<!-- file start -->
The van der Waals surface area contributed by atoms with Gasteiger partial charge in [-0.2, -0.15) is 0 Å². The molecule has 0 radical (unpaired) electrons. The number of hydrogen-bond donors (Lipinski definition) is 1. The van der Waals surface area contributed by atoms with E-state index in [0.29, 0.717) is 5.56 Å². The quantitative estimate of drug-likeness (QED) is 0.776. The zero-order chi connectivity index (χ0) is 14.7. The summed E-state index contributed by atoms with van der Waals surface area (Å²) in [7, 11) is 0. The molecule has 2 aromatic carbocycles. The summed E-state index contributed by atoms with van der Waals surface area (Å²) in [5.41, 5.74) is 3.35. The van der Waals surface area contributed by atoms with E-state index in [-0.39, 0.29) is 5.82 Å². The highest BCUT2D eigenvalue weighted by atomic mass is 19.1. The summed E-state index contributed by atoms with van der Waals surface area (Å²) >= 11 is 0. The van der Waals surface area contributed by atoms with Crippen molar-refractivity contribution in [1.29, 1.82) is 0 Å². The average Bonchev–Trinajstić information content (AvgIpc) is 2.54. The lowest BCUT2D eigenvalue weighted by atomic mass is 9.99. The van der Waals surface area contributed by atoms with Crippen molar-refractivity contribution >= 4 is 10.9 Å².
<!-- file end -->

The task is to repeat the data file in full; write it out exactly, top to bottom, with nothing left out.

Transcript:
The van der Waals surface area contributed by atoms with Gasteiger partial charge in [-0.2, -0.15) is 0 Å². The molecule has 0 radical (unpaired) electrons. The number of hydrogen-bond donors (Lipinski definition) is 1. The van der Waals surface area contributed by atoms with E-state index in [0.29, 0.717) is 5.56 Å². The quantitative estimate of drug-likeness (QED) is 0.776. The zero-order chi connectivity index (χ0) is 14.7. The summed E-state index contributed by atoms with van der Waals surface area (Å²) in [7, 11) is 0. The molecule has 2 aromatic carbocycles. The summed E-state index contributed by atoms with van der Waals surface area (Å²) in [5.41, 5.74) is 3.35. The van der Waals surface area contributed by atoms with E-state index in [-0.39, 0.29) is 5.82 Å². The highest BCUT2D eigenvalue weighted by atomic mass is 19.1. The summed E-state index contributed by atoms with van der Waals surface area (Å²) >= 11 is 0. The van der Waals surface area contributed by atoms with Crippen molar-refractivity contribution in [1.29, 1.82) is 0 Å². The average Bonchev–Trinajstić information content (AvgIpc) is 2.54. The lowest BCUT2D eigenvalue weighted by atomic mass is 9.99. The van der Waals surface area contributed by atoms with Crippen molar-refractivity contribution >= 4 is 10.9 Å².